Alyson Books ($12.95)
by Brad Jacobson
Felice Picano occupies that rare constellation of literary talent populated by such stalwarts of queer literature as Christopher Cox, Andrew Holleran, and Edmund White. He began his career during the bacchanalian heyday of post-Stonewall queer culture, living in and writing about a universe suffused with the unabashed sexuality respective of the parties, clubs, and bathhouses of a time far removed from the comparably tame exploits of today's gay men. Writing about what he knew, Picano gave voice to an experience which may have been lived before but which had rarely been written about without the use of coded language and sly allusion. In The New York Years, a collection of short stories written between 1972 and 1981 and published for the first time as one volume, readers are granted the rare treat of witnessing the birth of a supernova, a literary talent willing to take them on a tour of a long-gone New York City, once a metropolis of desire, now almost thoroughly co-opted and neutered by Walt Disney.
Picano may be a stranger to readers not well acquainted with the 1970's renaissance of gay male literature. Previous to this time, a very real sense of disdain and hostility towards homosexuality existed in straight literary circles. As David Bergman quotes then-leading liberal intellectual Joseph Epstein in The Violet Quill Reader: "Private acceptance of homosexuality, in my experience, is not to be found, even among the most liberal-minded, sophisticated, and liberated people. Homosexuality may be the one subject left in America about which there is no official hypocrisy." Some would argue such a sentiment still exists today, but thankfully, the queer community now has a commanding voice with which to confront these archaic points of view. At the time, of course, books with gay themes existed, such as James Baldwin's Giovanni's Room or Gore Vidal's The City and the Pillar. But such works did not possess a distinctly gay voice, even when penned by gay men, and they most certainly did not offer their gay readers any kinds of heroes or sympathetic characters. Before Stonewall, novels with gay characters either relegated them to the sidelines or made them sensationalistic and/or highly tragic figures. Foreign works by authors such as Jean Genet, Marcel Proust, and Thomas Mann were of an altogether different ilk, so highly literary as to be intellectually unattainable to the lay reader. If an author chose to tackle the issue of homosexuality in an unaffected manner, his work would quickly be labeled pornographic, and, as such, hardly inspiring.
Into this jumble of less-than-affirming styles, the Violet Quill was born, and with it, some of the best authors of gay male literature, not the least of whom is Picano. Men like Cox, Holleran and White came together as fellow artists for advice about style and technique, as well as for the company of fellow gay writers who would not be shocked or put off about the subject matter which made up their work. As Bergman so rightly asserts, "The Violet Quill can be seen as the most important group of gay writers after Stonewall who rejected the accursed lot that critics . . . would have doomed them to, and who tried to articulate the belief that gay people can be free, not of their history of oppression, but of the feeling that they are forever condemned to 'the pain of the earth.'"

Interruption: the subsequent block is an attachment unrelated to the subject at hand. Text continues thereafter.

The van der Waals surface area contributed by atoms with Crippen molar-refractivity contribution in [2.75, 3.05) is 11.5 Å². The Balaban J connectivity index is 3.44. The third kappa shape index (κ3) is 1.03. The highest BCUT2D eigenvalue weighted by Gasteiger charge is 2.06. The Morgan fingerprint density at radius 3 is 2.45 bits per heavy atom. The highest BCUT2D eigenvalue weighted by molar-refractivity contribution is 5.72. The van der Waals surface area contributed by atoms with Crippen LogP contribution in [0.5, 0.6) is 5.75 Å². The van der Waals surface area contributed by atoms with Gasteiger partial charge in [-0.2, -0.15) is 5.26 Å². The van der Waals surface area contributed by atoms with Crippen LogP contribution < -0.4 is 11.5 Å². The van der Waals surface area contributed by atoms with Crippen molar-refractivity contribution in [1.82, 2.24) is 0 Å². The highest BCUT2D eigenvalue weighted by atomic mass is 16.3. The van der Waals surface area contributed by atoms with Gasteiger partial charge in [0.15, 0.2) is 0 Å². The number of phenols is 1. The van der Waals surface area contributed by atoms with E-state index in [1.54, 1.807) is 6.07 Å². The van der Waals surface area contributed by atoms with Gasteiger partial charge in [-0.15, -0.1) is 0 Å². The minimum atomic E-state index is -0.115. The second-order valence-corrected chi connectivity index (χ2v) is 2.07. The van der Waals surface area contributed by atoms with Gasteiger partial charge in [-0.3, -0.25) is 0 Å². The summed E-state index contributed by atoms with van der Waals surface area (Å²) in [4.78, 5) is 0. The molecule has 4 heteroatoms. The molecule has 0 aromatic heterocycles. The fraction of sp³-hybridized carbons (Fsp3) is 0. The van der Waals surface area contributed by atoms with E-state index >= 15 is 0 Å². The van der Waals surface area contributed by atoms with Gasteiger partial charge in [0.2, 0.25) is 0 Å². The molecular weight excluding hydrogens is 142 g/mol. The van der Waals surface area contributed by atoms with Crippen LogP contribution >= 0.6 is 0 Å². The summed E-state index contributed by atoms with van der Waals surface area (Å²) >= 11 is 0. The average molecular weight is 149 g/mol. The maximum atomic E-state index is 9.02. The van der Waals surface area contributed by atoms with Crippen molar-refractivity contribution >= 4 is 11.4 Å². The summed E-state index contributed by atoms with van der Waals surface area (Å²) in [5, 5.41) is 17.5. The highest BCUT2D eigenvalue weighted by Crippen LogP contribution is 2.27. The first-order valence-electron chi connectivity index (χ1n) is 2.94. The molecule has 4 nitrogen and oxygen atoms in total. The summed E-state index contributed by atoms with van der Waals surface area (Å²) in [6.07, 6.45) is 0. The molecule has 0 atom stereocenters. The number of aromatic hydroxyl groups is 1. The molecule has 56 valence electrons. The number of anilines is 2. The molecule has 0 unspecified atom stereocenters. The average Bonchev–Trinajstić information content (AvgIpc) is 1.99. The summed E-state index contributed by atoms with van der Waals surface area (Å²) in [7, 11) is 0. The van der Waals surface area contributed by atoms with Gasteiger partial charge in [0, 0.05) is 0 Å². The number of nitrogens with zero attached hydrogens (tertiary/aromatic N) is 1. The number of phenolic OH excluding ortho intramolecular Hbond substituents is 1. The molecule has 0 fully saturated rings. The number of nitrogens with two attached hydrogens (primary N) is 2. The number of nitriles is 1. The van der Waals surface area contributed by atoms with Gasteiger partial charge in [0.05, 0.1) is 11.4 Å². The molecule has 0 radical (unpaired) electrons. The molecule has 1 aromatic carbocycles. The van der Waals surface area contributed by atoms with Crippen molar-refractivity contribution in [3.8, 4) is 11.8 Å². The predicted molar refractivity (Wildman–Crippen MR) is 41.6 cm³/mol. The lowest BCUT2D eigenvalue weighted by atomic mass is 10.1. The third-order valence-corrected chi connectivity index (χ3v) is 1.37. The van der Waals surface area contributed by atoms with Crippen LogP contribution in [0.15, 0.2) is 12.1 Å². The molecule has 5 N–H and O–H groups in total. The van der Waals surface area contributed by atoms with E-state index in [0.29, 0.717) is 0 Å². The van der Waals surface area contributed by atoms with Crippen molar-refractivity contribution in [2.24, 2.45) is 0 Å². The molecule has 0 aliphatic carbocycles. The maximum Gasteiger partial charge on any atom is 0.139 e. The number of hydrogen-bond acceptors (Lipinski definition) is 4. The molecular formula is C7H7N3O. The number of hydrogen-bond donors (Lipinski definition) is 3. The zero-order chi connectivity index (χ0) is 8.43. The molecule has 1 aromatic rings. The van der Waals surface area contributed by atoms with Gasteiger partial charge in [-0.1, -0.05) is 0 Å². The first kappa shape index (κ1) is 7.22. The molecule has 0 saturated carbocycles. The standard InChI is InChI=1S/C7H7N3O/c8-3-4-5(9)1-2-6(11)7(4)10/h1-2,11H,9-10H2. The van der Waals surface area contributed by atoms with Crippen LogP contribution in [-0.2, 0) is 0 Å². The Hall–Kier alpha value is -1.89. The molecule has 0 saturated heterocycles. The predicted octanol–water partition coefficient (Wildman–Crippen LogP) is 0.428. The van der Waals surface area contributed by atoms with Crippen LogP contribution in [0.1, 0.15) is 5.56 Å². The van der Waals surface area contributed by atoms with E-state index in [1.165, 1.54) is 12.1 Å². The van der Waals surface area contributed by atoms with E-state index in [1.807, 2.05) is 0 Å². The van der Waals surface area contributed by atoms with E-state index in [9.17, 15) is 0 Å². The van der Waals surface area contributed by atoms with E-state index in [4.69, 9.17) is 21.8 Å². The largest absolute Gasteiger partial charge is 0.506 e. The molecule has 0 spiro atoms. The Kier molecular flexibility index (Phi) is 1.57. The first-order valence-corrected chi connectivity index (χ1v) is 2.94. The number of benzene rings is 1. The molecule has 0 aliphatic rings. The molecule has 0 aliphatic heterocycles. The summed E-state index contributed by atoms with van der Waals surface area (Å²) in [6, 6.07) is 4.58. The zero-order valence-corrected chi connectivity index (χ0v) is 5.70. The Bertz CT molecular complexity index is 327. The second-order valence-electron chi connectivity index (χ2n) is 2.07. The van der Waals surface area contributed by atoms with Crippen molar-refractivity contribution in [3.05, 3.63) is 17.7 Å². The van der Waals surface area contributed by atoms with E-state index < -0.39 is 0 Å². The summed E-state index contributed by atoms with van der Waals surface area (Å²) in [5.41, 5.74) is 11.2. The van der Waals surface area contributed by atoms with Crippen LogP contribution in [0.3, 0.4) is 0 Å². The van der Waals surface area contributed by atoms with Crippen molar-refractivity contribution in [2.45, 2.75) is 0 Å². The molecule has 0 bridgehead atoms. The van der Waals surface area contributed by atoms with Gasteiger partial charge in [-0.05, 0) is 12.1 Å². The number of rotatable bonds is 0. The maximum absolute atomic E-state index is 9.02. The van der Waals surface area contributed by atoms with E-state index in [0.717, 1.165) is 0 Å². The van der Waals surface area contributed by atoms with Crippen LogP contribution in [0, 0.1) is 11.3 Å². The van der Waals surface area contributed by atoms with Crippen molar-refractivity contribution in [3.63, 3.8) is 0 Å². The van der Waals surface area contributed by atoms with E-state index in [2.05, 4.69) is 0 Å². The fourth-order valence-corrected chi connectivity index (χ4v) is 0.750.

The New York Years certainly works to narrate the world of 1970's New York City, both to its benefit and to its disservice. On the whole, most of Picano's short stories are beautifully populated by complex, interesting characters who possess a keen sense of language and an even greater sense of establishing a connection with a reader. True, the characters are archetypes of the gay male culture—the trick, the sugar daddy, the gym bunny, the troll, the closet case—but Picano is so very good at revealing the humanity beneath a character's sexuality one forgives him for relying on what now may seem like stereotypes but at the time were original representations of living, breathing gay men. Standouts in the collection include the languorous narrative "Shy," the ensemble piece "Xmas in the Apple," the biting "Slashed to Ribbons in Defense of Love," and the clever, campy riff on the Ganymede myth, "An Asian Minor." Even the pieces that are a bit sub-par are worthy of their place in this collection, if for nothing else but the fact that they are prime representations of gay life in 1970's Manhattan. Picano himself admits to the datedness of some of his stories, most notably "Spinning" which he concedes "really seems to belong to the disco-drugs era in which it was written." "Expertise," a story devoted to a young man's empty quest to be the greatest fellator in the City, and "And Baby Makes Three," concerned largely with the petty jealousies and bed-hopping of a group of gay men on Fire Island, also seem dated material, given the wholesale promiscuousness present in an pre-AIDS era. These stories may not travel particularly well, but they do exist as fascinating bits of literary anthropology. Picano's tour of lives lived in the midst of cultural revolution is a must for anyone interested in the limits of human desire and sexuality.
Rain Taxi Online Edition, Summer 2000 | © Rain Taxi, Inc. 2000